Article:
Does Brad know?

Does Brad know?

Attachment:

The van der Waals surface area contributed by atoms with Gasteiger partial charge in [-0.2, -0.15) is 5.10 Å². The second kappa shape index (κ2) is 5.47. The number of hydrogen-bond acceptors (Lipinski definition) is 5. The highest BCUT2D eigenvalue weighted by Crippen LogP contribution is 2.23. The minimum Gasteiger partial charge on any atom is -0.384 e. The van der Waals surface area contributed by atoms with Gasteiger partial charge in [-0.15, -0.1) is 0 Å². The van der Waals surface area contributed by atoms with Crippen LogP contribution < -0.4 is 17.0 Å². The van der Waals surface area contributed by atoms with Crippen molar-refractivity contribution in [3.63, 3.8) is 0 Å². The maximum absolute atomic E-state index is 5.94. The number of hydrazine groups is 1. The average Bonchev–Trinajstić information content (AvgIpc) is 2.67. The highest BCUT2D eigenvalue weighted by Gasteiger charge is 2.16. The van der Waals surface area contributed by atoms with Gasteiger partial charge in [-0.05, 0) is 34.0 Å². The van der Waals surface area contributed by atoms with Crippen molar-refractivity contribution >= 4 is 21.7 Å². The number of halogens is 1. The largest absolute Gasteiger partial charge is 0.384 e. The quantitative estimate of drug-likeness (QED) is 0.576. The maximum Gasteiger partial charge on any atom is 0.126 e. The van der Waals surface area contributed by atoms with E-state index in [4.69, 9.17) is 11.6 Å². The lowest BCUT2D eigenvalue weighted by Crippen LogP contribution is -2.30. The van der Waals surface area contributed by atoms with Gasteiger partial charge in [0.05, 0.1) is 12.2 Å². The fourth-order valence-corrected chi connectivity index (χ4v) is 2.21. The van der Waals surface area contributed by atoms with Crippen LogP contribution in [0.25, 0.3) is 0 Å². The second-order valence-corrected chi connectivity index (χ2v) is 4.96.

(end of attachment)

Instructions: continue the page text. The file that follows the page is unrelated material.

It’s long been suspected that breast-feeding gives mothers an edge in shedding their baby-bearing weight. Now, a number of big-name nursing-moms are crediting their own postpartum weight-loss to nursing. And fanning the flames is a recent large-scale study suggesting that weight loss through breast-feeding isn’t an urban myth. “X-Men” hottie Rebecca Romijn called breast-feeding her twins “the very best diet I’ve been on.” In November 2008, Angelina Jolie posed for the cover of W magazine nursing one of her twins; she said breast-feeding had helped her get her figure back. The W cover gave her instant-icon status among advocates of nursing and led to the exhibition last month in London of a bronze statue depicting a naked Jolie double-nursing her newborns. The shift in dynamics has led to a cultural expectation that new mothers have to bounce back from childbirth and claim their place as a “yummy mummy.” Beauty-care products such as the “Mama Mio” line advertise firming creams, including “Boob Tube.” And breast-feeding moms can shop online at YummyMummyStore.com for accessories like form-fitting tops. All hype and celeb testimonials aside, the question remains: does nursing help speed weight loss in postpartum women? Maybe. A 2008 epidemiological study of 36,000 women in Denmark found that the more a mother nurses her baby, the more weight she loses six months after birth. There were factors that determined how much weight she shed, including whether a woman was overweight before she became pregnant, how much weight she gained while she was pregnant, and the duration of nursing. But other studies have found that breast-feeding moms don’t necessarily lose fat faster than those who feed formula to their newborns. A study at Cincinnati Children’s Hospital Medical Center found that, at six months, non-lactating women lost more body fat than lactating women, and at a quicker rate. The study authors said that prolactin, an appetite stimulant, could possibly lead to overeating among nursing mothers. And non-lactating mothers exercising more strenuously than nursing mothers during the first six months could tip the scales in their favor. So, is big weight loss among breast-feeders who eat big just a big lie? Experts say it’s possible that some moms who eat without guilt (or weight-gain) were “restrained eaters” before they became pregnant: they ate fewer calories than they burned, for instance 1,800 calories daily instead of 2,000, which slowed their metabolism. Once they became pregnant, the moms-to-be ate enough to keep their metabolisms going for their babies’ well-being. After birth, they lose a pound a week even though they’re eating a lot more, because making milk expends around 500 calories a day. There are numerous challenges faced by breast-feeding mothers: little professional help, an enduring public “yuck factor,” and maternity leave many advocates say is too short maternity. But these same advocates say there are many reasons, both pro-baby and pro-mom, to nurse: breast-feeding gives an immunity-boost to babies, and it may lower the risk of breast cancer for mothers with a history of the disease in their families.  And the very act of nursing helps the uterus shrink back to pre-baby size. Eat that. – Boomer